She was a dependable girl—clever up to a certain point, nice to those with whom she agreed, [Pg 37]affectionate to the people who did not specially prize her affection.
No, there was nothing to be alarmed about. Evelyn was too silly, with her nerves and her fads. Janet stood by the bend of the hill. Her thoughts were so busy that she scarcely troubled herself to listen for the approaching carriage.
There was little use, therefore, in rushing out of her prison to join her companions in their playground or on the shore.
"You are not to pick flowers, Miss O'Hara; it is against the rules of the school."With each fresh study Bridget showed the queer[Pg 36] vagaries of a really clever mind run more or less to seed. She did everything in a dramatic, excitable style—she was all on wires, scarcely ever still, laughing one moment, weeping the next; the school had never known such a time as it underwent during the first week of her residence among them.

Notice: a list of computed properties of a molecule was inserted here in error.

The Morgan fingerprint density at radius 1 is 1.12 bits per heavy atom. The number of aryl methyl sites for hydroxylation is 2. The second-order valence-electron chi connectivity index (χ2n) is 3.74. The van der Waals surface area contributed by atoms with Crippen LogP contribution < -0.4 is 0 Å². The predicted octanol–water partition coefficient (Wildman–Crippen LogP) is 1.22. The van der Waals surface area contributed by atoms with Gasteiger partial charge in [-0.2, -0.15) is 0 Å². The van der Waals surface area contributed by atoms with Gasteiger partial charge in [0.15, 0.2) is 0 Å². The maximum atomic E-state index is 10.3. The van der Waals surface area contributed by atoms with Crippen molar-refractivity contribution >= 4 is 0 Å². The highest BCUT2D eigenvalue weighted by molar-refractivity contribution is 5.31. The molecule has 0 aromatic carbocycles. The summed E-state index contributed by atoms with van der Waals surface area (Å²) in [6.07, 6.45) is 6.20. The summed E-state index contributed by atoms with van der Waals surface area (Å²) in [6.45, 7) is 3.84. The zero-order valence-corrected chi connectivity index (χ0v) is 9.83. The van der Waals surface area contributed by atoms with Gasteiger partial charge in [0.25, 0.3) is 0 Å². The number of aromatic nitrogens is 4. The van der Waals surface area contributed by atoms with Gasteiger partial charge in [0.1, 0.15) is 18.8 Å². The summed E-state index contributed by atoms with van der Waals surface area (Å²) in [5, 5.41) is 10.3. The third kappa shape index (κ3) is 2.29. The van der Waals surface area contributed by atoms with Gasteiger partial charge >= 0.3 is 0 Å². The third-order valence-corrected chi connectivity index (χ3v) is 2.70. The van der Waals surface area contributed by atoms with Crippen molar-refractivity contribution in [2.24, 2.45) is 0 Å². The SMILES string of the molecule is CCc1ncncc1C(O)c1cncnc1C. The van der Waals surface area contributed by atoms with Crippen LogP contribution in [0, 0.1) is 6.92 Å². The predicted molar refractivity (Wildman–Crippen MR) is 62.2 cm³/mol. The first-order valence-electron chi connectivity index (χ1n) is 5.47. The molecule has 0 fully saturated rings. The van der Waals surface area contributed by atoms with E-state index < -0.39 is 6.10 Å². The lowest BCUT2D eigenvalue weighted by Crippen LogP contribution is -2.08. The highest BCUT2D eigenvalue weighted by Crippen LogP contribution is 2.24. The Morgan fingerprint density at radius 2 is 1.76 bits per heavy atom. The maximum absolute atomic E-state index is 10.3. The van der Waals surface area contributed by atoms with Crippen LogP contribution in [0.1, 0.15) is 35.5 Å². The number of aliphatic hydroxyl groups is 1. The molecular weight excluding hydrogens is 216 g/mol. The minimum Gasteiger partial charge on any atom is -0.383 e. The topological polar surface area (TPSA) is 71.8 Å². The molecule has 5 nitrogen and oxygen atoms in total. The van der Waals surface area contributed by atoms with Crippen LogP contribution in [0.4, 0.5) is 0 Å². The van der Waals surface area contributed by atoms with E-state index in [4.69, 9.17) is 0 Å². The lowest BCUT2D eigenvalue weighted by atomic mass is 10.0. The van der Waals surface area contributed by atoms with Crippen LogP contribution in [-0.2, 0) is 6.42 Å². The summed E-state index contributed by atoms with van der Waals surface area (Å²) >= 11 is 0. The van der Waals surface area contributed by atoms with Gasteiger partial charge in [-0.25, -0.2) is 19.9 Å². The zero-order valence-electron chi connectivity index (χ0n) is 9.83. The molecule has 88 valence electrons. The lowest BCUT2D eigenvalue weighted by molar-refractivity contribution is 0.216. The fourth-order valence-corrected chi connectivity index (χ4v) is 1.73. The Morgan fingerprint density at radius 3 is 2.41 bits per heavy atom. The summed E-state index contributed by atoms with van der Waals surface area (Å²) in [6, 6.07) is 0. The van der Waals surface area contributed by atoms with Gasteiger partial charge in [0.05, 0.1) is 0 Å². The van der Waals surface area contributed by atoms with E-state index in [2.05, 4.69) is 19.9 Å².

"Janet," said Mrs. Freeman, "come here for a [Pg 47]moment. I want you to use your young eyes. Do you see any carriage coming down the hill?"
"He'll be sorry he sent me; he'll be sorry he listened to Aunt Kathleen," she said to herself.
"Only to tell you that that pet of yours, Bridget O'Hara, is likely to get herself into a nice scrape. She has run down the road with a number of the small fry to meet Evelyn. They are taking boughs of trees with them, and are going to shout, or do something extraordinary, when they see her arriving. Janet, what's the matter? How queer you look!"